Adversity was once a fixture in the average kid’s life – from the scant chance of getting into college to the nightly struggle to get enough grub at a table full of ravenous brothers and sisters.
Those were the good old days. According to a growing body of research, failure – and the potential to learn from mistakes – is a rare privilege for kids today. A new study from the Queensland University of Technology describes the alarming degree to which kids are shielded from setbacks, putting them at a disadvantage in life.
The researchers contacted 130 psychologists and school guidance counsellors to identify behaviours they considered to be overparenting. Examples included a mom’s insistence on bringing special food to a party because her 16-year-old was a picky eater.
Worst still, education professionals in the study identified parents who “take their child’s perception as truth, regardless of the facts.” These are the parents who “demand better grades on the final semester reports or threaten withdrawal from school.”
Helicopter parents have become the butt of jokes, but their mindset may not be that far from the norm. The researchers characterized these parents as having “high responsiveness” to their children’s perceived needs and “low demandingness” of their kids. Let’s be honest. When was the last time you told your child to do the laundry or wash the car without cajoling or bribing with allowance?
Overparenting doesn’t allow kids to learn, especially when parents interfere with school, according to Jessica Lahey, an English teacher writing at the Altlantic.com. “You see, teachers don’t just teach reading, writing and arithmetic,” she says. “We teach responsibility, organization, manners, restraint and foresight.” Although these skills are not assessed on standardized tests, she adds, “they are, by far, the most important life skills I teach.”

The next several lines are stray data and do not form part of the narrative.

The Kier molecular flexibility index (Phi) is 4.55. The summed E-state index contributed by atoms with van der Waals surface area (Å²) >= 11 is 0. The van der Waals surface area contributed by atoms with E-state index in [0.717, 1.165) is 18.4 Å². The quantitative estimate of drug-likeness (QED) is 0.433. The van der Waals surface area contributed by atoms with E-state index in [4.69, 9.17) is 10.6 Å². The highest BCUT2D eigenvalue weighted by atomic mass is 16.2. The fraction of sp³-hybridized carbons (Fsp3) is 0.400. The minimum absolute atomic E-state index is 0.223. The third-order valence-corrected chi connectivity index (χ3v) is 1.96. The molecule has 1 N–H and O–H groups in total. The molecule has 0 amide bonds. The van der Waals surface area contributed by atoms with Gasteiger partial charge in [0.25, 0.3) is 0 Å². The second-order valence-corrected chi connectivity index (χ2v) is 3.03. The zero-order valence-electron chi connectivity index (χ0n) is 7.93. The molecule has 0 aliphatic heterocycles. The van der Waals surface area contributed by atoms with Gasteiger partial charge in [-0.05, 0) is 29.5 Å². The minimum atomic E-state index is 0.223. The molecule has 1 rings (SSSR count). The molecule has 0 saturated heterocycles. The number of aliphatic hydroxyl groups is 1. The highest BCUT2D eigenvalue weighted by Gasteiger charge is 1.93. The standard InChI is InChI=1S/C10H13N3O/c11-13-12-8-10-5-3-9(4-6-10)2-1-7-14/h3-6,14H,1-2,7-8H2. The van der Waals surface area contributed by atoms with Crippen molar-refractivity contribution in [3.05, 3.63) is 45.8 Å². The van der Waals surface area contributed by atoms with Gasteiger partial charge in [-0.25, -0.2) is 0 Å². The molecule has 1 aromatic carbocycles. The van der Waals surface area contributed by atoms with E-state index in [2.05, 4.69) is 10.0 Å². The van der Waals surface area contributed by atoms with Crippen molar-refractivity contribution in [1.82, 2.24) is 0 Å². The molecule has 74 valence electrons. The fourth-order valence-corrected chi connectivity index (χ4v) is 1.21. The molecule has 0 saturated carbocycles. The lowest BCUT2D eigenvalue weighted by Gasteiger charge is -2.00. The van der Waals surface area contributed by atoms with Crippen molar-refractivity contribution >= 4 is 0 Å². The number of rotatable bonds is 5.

It’s time for parents to start recognizing the value of true grit, says journalist Paul Tough, author of How Children Succeed: Grit, Curiosity and the Hidden Power of Character.
Opportunities for “productive failure” are sorely lacking for kids at both ends of the socioeconomic spectrum, he argues.
So the next time your kid gets called into the principal’s office, flubs a soccer game or gets a D on a test, resist the urge to yell at the principal, let your kid quit the soccer team or help him or her study for a retest. Instead, tell your kid to buck up and figure out what to do next.